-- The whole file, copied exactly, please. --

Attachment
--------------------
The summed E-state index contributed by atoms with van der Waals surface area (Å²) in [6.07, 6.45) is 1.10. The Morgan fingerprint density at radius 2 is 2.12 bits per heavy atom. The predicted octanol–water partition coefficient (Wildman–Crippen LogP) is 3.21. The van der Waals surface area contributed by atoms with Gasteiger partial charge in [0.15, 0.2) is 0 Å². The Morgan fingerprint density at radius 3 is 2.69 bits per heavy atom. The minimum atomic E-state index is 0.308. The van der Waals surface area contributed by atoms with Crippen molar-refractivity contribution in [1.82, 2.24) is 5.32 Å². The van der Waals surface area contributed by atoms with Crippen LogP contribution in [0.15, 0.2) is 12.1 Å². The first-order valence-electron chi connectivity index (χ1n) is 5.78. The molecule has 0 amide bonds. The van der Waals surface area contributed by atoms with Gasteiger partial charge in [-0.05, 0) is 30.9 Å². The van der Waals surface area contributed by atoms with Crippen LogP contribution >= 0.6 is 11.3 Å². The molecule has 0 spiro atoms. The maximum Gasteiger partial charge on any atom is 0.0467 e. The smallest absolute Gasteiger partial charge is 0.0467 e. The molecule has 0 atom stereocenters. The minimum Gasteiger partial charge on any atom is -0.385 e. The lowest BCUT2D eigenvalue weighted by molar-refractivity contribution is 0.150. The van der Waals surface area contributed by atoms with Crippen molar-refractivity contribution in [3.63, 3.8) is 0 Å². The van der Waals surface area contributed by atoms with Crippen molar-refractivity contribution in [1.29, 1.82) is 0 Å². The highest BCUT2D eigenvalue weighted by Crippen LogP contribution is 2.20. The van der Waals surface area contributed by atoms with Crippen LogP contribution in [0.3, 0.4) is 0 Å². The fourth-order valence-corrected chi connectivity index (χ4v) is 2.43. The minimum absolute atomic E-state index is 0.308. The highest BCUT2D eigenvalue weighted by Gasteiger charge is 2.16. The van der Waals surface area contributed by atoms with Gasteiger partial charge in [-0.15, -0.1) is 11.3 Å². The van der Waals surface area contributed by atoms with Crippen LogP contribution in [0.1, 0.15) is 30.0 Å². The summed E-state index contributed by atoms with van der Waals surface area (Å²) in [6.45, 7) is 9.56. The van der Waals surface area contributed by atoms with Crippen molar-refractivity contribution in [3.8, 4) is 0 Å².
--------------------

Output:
The summed E-state index contributed by atoms with van der Waals surface area (Å²) in [6.07, 6.45) is 1.10. The Morgan fingerprint density at radius 2 is 2.12 bits per heavy atom. The predicted octanol–water partition coefficient (Wildman–Crippen LogP) is 3.21. The van der Waals surface area contributed by atoms with Gasteiger partial charge in [0.15, 0.2) is 0 Å². The Morgan fingerprint density at radius 3 is 2.69 bits per heavy atom. The minimum atomic E-state index is 0.308. The van der Waals surface area contributed by atoms with Crippen molar-refractivity contribution in [1.82, 2.24) is 5.32 Å². The van der Waals surface area contributed by atoms with Crippen LogP contribution in [0.15, 0.2) is 12.1 Å². The first-order valence-electron chi connectivity index (χ1n) is 5.78. The molecule has 0 amide bonds. The van der Waals surface area contributed by atoms with Gasteiger partial charge in [-0.05, 0) is 30.9 Å². The van der Waals surface area contributed by atoms with Crippen LogP contribution >= 0.6 is 11.3 Å². The molecule has 0 spiro atoms. The maximum Gasteiger partial charge on any atom is 0.0467 e. The smallest absolute Gasteiger partial charge is 0.0467 e. The molecule has 0 atom stereocenters. The minimum Gasteiger partial charge on any atom is -0.385 e. The lowest BCUT2D eigenvalue weighted by molar-refractivity contribution is 0.150. The van der Waals surface area contributed by atoms with Crippen molar-refractivity contribution in [3.63, 3.8) is 0 Å². The van der Waals surface area contributed by atoms with Crippen molar-refractivity contribution in [1.29, 1.82) is 0 Å². The highest BCUT2D eigenvalue weighted by Crippen LogP contribution is 2.20. The van der Waals surface area contributed by atoms with Crippen LogP contribution in [0.3, 0.4) is 0 Å². The fourth-order valence-corrected chi connectivity index (χ4v) is 2.43. The minimum absolute atomic E-state index is 0.308. The highest BCUT2D eigenvalue weighted by Gasteiger charge is 2.16. The van der Waals surface area contributed by atoms with Gasteiger partial charge in [-0.15, -0.1) is 11.3 Å². The van der Waals surface area contributed by atoms with Crippen LogP contribution in [0.1, 0.15) is 30.0 Å². The summed E-state index contributed by atoms with van der Waals surface area (Å²) in [6.45, 7) is 9.56. The van der Waals surface area contributed by atoms with Crippen molar-refractivity contribution in [3.8, 4) is 0 Å².